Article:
Now … back up just a few years to 1825 and enter in Harvey D. Parker, a twenty-year old farm boy from Maine who arrived in Boston via schooner with less than a dollar to his name and in definite need of a job. As his first job, Harvey managed to find employment as a caretaker for a horse and cow and made eight dollars a month before securing a subsequent job as a coachman for a wealthy woman from Watertown. With bigger plans than spending his life as a professional livery man, by 1832 Harvey had saved up enough to buy a dark cellar café on Court Square from John Hunt for $432. Renaming it Parker’s Restaurant and serving up excellent food and service, the café was soon attracting a regular clientele of lawyers, newspapermen, and businessmen who kept coming back and most likely brought their friends. Business boomed and in 1847 Harvey took on a partner, John F. Mills. By 1854 Harvey was ready to launch his plan to build a new, first-class hotel and restaurant on School Street near the base of Beacon Hill just down the road from the Massachusetts State House where the Boylston Hotel stood.

In spite of the competition directly across the street in the form of the popular and modern Tremont House, the previously penniless Parker purchased the former Mico Mansion on April 22nd, 1854 and razed the structure before building in its place an ornate, five-story Italianate-style stone and brick hotel that was faced in gleaming white marble which opened on October 8th, 1855. More white marble formed the steps that led from the sidewalk to the marble foyer within while gracefully arched windows were featured on the first and second floors. Passing through the front door over which an engraved sign simply read “PARKER’S”, visitors were treated to thick carpets and horse-hair divans that exuded an air of sumptuous elegance.

Image Credit: The Bostonian Society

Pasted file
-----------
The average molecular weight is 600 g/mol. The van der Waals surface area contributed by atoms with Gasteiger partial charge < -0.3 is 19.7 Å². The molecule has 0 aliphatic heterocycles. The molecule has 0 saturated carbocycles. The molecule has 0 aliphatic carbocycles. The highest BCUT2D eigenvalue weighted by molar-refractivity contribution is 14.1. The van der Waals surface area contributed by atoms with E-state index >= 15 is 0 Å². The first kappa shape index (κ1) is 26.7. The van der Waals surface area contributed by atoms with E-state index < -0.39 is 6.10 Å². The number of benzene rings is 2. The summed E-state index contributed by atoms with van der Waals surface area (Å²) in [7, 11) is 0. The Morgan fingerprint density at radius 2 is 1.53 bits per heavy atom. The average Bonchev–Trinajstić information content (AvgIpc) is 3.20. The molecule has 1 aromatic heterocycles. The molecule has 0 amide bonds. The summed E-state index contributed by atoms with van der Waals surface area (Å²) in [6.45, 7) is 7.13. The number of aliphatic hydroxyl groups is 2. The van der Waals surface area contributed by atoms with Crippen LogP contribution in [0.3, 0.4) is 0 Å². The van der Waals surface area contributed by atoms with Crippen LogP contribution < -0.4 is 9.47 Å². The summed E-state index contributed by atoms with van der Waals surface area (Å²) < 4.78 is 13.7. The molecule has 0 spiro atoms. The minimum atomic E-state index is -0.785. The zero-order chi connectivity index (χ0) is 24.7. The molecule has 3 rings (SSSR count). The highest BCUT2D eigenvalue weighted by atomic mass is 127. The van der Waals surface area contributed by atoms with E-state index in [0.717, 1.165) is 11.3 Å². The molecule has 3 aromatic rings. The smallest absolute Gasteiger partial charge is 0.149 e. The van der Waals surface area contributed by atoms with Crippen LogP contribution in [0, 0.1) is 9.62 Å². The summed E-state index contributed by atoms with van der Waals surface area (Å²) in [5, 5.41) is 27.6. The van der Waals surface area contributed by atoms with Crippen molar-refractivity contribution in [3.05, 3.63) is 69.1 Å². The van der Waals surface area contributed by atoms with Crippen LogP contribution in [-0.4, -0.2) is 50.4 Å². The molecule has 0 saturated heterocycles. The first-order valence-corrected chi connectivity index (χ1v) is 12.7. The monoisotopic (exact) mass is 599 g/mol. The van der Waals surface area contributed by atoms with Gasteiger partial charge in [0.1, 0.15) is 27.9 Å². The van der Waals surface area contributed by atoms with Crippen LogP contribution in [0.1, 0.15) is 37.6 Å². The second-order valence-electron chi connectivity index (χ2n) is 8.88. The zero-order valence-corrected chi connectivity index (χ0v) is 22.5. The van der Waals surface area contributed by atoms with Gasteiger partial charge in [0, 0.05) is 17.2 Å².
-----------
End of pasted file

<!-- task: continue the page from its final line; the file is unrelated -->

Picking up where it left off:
In an October 1855 review that appeared in the Boston Evening Transcript following an inspection of the building by the public, an enamored reporter stated that “All were surprised and delighted at the convenient arrangement of the whole establishment - the gorgeous furniture of the parlors, the extent and beauty of the dining hall, the number and different styles of the lodging rooms – and, in fact, the richness, lavish expenditure and excellent taste which abounded in every department. The house was universally judged to be a model one.”

Just five short years later in 1860, Harvey Parker built a six-story addition to his successful hotel and in 1863 another wing was added. Expansion continued when Parker was able to purchase a narrow lot on Tremont Street in 1866 which adjoined his rear buildings and added another two floors to the School Street annex. Eventually he expanded his original structure to over 41,400 square feet of land.

Because of its location between the Boston Athenaeum, incorporated in 1807 as a private reading room, library, and art museum which by 1851 was one of the five largest libraries in America, and the Old Corner Bookstore where William D. Ticknor and James T. Fields revolutionized the world of American book publishing and established a Mecca for the literary world where renowned authors of the time could be seen visiting and socializing with one another, the Parker House became home to the Saturday Club, a gathering of friends who got together for dinner on the last Saturday of each month.  The illustrious group was made up of writers, historians, scientists, philosophers and others; attendees included Ralph Waldo Emerson, Henry Wadsworth Longfellow, John Greenleaf Whittier, Nathaniel Hawthorne, and Dr. Oliver Wendell Holmes, as well as scientist Louis Agassiz and diplomat Charles Francis Adams.

Saturday Club Information

When he was residing at the Parker House during his 1867-68 American lecture tour, English literary superstar Charles Dickens also joined the Saturday Club where the afternoons were often passed with poetry readings, book critiques, and impassioned discussions along with camaraderie, gossip, revelry, and seven-course meals that were washed down with an endless supply of alcohol which included a potent gin punch that was made with a stash of fine gin that Dickens possessed. Dickens was a favorite of both Boston and the Parker House and the Parker House in turn was a big favorite of his.